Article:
Wilco - Yankee Hotel Foxtrot Record Label: Nonesuch
Release Date: April 23, 2002
After seeing Wilco last night, I felt obliged to write about the album that not only introduced me to the band, but really changed my whole outlook on music. I can’t even begin to say what this record did for my musical tastes, or how this band has changed so much of what I believe to be relevant in the music world today.
I went into my first year of college with a pretty narrow scope of music in general. A friend suggested Wilco to me a few weeks into my first semester, and told me that this was the first album I should listen to. I immediately was hooked by not only the incredible songwriting of Jeff Tweedy, but also the unique sound that the band exhibited.
The first song, “I Am Trying To Break Your Heart”, was a sort of awakening for me. I was just blown away by Tweedy’s ability to take such simple phrases and ideas, and turn them into these incredible songs, and portray them in such original ways. The line that really brought me in was “Still I’d be lying if I said it wasn’t easy/I am trying to break your heart”. On paper, this seems like a basic line, but the delivery and the music behind it are something that no one else can pull off.
The second track, “Kamera”, is a fairly basic alt-rock song that I really enjoyed. And then, right on cue, “Radio Cure” comes along and blows me away all over again. “Distance has a way/Of making love understandable”. Wow. It’s lines and songs like this that make me love music to the degree that I do.
The next three songs are the Wilco we’ve come to expect, with “War On War”, “Jesus Etc.” and “Ashes Of American Flags”. All of them take a basic musical composition to begin, and take them over the top with their incredible lyricism and descent into chaos by their end. No band makes noise sound as beautiful as Wilco, and this album portrays this better than any.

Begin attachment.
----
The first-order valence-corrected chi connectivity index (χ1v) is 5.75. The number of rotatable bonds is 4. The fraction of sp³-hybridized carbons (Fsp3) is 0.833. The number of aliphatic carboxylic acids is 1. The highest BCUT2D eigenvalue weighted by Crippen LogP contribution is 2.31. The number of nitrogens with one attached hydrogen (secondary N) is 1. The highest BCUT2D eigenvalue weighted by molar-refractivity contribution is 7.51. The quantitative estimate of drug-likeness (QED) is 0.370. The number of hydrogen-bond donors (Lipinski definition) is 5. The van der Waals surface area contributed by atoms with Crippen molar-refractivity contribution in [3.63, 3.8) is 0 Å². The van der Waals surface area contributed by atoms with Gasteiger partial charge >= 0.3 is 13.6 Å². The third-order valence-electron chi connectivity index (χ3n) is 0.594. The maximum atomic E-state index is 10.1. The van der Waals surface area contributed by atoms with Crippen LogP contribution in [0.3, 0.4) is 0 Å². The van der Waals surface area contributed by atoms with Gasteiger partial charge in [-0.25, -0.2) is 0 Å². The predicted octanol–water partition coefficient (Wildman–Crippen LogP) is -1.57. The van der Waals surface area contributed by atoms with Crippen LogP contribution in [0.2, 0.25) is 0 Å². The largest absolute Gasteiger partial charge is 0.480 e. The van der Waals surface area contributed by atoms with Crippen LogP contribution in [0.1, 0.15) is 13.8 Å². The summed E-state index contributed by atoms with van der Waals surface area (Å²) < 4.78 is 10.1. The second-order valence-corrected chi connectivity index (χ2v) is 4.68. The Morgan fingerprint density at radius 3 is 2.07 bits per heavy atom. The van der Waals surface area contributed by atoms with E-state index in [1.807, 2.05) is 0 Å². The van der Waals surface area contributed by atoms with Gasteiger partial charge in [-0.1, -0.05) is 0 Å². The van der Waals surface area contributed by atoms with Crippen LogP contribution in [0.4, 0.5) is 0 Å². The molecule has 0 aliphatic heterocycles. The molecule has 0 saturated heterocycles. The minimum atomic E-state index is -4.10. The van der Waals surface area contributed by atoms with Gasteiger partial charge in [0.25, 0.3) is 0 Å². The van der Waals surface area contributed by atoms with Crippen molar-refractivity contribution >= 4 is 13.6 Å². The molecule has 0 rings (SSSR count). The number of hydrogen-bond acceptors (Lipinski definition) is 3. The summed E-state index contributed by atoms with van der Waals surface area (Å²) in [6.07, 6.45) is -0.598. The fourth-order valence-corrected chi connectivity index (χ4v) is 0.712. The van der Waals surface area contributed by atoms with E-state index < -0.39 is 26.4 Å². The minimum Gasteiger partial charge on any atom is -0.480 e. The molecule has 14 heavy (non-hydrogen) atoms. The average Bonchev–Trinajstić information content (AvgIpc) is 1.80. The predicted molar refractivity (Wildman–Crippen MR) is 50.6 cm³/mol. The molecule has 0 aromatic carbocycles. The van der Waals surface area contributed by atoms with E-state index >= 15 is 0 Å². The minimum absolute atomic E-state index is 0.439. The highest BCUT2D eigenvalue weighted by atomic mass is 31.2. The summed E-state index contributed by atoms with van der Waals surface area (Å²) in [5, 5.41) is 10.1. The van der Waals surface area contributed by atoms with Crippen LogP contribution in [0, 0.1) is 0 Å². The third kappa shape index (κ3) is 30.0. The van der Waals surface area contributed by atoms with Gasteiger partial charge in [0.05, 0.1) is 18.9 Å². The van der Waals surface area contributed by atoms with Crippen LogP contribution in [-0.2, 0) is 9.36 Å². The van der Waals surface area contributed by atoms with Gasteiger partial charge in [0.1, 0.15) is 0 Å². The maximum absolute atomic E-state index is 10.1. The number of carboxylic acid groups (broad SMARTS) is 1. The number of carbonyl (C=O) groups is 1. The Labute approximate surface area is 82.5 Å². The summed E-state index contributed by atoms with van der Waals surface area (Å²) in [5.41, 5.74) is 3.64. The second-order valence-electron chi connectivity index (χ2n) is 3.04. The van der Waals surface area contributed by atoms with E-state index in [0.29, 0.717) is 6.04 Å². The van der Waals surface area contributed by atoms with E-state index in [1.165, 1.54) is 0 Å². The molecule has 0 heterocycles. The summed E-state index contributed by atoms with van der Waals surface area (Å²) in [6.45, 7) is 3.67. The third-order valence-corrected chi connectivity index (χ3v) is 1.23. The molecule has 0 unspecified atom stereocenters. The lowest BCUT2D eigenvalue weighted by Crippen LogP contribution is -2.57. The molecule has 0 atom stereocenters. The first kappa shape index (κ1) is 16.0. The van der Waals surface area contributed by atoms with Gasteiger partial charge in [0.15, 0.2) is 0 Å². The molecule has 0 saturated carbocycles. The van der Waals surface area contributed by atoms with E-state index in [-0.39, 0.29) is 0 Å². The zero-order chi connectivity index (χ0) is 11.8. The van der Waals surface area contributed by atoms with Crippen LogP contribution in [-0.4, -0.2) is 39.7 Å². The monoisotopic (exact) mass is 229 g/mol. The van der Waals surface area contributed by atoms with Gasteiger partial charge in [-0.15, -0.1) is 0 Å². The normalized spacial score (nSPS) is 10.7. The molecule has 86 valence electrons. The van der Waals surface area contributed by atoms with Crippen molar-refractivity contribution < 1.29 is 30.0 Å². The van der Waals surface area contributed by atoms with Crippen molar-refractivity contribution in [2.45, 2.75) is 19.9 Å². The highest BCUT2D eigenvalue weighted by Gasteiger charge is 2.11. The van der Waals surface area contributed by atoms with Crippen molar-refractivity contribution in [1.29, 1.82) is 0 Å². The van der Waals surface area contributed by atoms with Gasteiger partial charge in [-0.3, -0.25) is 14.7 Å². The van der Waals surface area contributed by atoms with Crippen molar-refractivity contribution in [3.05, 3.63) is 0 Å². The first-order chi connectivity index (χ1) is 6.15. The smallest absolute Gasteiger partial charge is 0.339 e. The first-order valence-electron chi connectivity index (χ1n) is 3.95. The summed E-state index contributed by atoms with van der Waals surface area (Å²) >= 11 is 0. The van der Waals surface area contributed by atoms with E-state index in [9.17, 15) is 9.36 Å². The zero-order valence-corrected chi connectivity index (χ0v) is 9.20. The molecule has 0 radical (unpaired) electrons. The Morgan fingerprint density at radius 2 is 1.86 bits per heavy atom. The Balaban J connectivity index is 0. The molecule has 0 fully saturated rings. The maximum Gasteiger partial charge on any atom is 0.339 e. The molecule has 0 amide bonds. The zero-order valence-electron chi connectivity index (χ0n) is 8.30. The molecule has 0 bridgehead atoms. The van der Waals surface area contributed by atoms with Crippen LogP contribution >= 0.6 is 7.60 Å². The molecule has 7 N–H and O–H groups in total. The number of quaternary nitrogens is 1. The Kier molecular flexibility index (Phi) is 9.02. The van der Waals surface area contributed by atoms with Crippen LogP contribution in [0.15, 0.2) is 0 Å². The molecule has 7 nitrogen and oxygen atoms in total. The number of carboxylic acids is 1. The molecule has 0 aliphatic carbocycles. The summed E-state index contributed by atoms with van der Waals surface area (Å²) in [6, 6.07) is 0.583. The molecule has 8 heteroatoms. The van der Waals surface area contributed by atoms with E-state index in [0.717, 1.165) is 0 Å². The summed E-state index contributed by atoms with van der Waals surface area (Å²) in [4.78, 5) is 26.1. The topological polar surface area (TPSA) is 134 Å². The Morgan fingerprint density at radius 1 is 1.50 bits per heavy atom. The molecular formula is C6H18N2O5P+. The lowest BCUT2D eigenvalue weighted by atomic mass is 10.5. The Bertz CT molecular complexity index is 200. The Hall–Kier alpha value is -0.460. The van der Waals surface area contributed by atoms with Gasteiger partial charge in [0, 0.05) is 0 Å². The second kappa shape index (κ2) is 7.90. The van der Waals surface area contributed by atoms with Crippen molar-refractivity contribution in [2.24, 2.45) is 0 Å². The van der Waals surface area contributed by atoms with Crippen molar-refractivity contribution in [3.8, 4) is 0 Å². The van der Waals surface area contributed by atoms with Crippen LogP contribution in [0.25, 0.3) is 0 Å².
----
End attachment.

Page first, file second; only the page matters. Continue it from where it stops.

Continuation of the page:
This is followed by, possibly, my favorite run of 3 songs on any album. “Heavy Metal Drummer”, “I’m The Man Who Loves You”, and “Pot Kettle Black” run together so seamlessly that you forget how great the rest of the album is. “Heavy Metal Drummer” tells the story of growing up going to shows, something that really hits home for me. “I’m The Man Who Loves You” provides what is probably the best guitar work on the album, with a lead guitar part that flirts with complete nonsense while holding the entire song together. “Pot Kettle Black” is another fantastic lyrical song with lines like “I myself have found/A real rival in myself” and “It’s become so obvious/You are so oblivious to yourself”.
The album ends with “Poor Places” and “Reservations”, which flow perfectly from one into the next, providing a perfect conclusion to a perfect album. “Poor Places” builds to a chaotic finish, with a voice naming out the album’s title. “Reservations” is a piano-driven song, with a final line of “I’ve got reservations/About so many things, but not about you”, before concluding with a piano and noise filled finish.
Enough has been written about this album to explain the impact it has had on so much of the music around today, but little is mentioned of the impact it has had on listeners like myself, who have changed their musical preference solely from this record. I hope that you would listen and experience the same thing. And if you already have heard it, I hope you appreciate it’s brilliance.